Sunday, 2nd May 2010

Dear Friends

 

On November 12, 2009 in Washington DC, religious leaders from around the world,    unveiled the Charter for Compassion. The Charter is a single document, endorsed by HH the Dalai Lama and Archbishop Desmond Tutu, among others. It was crafted by people from all walks of life, nationalities, beliefs and backgrounds with the intent to unify, inspire and bring compassion back into the heart of society. Compassion is the principled determination to put ourselves in the shoes of the other, and is often referred to as the Golden Rule – a tenet that is central to all major religions.

 

The Charter of Compassion is a co-operative effort to restore not only compassionate thinking but, more importantly, compassionate action to the centre of religious, moral and political life.  One of the most urgent tasks of our generation is to build a global community where men and women of all races, nations and ideologies can live together in peace. In our globalized world, everybody has become our neighbour, and the Golden Rule has become an urgent necessity.

 

The Charter, crafted by people all over the world and drafted by a multi-faith, multi-national council of thinkers and leaders, seeks to change the conversation so that compassion becomes a key word in public and private discourse, making it clear that any ideology that breeds hatred or contempt ~ be it religious or secular ~ has failed the test of our time. It is not simply a statement of principle; it is above all a summons to creative, practical and sustained action to meet the political, moral, religious, social and cultural problems of our time.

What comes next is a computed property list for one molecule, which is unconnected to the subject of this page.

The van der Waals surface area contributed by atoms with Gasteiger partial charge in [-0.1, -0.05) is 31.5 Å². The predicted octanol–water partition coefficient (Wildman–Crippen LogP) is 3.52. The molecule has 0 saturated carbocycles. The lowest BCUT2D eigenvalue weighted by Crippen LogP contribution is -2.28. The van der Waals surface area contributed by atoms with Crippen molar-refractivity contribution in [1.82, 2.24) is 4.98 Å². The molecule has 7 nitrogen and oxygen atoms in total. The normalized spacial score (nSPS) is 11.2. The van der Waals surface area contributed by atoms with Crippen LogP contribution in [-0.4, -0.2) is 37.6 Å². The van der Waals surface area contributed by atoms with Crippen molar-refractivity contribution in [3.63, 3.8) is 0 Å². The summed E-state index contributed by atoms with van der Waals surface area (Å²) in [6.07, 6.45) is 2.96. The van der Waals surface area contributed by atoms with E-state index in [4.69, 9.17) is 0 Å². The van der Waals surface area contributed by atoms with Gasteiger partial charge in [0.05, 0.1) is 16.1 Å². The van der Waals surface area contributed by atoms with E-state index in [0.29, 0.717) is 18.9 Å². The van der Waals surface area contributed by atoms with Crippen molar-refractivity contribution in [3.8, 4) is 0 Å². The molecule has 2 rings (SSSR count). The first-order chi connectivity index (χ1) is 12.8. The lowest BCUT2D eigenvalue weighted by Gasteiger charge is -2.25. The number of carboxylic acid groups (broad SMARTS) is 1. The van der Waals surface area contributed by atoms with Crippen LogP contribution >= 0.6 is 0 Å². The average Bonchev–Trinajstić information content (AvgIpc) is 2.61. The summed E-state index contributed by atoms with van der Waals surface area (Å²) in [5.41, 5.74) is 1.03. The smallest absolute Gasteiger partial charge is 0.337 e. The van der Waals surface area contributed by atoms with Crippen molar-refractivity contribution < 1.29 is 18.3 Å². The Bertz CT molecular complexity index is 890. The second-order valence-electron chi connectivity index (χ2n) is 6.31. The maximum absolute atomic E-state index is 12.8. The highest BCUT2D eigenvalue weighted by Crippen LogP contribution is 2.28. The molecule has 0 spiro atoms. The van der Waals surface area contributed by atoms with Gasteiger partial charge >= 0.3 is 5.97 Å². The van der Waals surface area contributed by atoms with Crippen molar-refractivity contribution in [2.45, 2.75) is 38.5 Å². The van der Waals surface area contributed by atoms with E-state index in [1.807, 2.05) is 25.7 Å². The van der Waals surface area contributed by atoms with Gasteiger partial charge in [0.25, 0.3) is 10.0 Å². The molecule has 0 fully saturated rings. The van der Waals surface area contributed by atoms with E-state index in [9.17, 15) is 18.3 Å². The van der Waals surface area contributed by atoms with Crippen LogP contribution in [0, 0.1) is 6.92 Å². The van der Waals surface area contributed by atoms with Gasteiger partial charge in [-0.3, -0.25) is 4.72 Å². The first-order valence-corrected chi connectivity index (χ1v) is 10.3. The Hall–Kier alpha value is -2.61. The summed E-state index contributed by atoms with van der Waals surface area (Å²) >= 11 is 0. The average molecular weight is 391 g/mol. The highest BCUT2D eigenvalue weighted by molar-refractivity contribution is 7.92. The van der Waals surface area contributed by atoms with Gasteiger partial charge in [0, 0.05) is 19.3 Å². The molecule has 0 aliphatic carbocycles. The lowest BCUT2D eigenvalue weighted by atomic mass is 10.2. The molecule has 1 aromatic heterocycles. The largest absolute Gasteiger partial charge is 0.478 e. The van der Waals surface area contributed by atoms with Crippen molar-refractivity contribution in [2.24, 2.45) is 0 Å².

You can read the full text of the below or go to www.charterforcompassion.org

  Please diarise the Cape Town launch date of the Charter for Compassion – Thursday 20th May – in the company of Archbishop Emeritus Desmond Tutu. 

Towards compassion, Alan

 

THE CHARTER FOR COMPASSION

 

The principle of compassion lies at the heart of all religious, ethical and spiritual traditions, calling us always to treat all others as we wish to be treated ourselves. Compassion impels us to work tirelessly to alleviate the suffering of our fellow creatures, to dethrone ourselves from the centre of our world and put another there, and to honour the inviolable sanctity of every single human being, treating everybody, without exception, with absolute justice, equity and respect.

 

It is also necessary in both public and private life to refrain consistently and empathically from inflicting pain. To act or speak violently out of spite, chauvinism, or self-interest, to impoverish, exploit or deny basic rights to anybody, and to incite hatred by denigrating others—even our   enemies—is a denial of our common humanity. We acknowledge that we have failed to live     compassionately and that some have even increased the sum of human misery in the name of religion.

 

We therefore call upon all men and women ~ to restore compassion to the centre of morality and religion ~ to return to the ancient principle that any interpretation of scripture that breeds

       violence, hatred or disdain is illegitimate ~ to ensure that youth are given accurate and respectful information about other traditions, religions and cultures ~ to encourage a positive appreciation of cultural and religious diversity ~ to cultivate an informed empathy with the suffering of all human beings—even those regarded as enemies.

 

We urgently need to make compassion a clear, luminous and dynamic force in our polarized world. Rooted in a principled determination to transcend selfishness, compassion can break down political, dogmatic, ideological and religious boundaries. Borne of our deep interdependence, compassion is essential to human relationships and to a fulfilled humanity. It is the path to enlightenment, and indispensible to the creation of a just economy and a peaceful global community.

 

 

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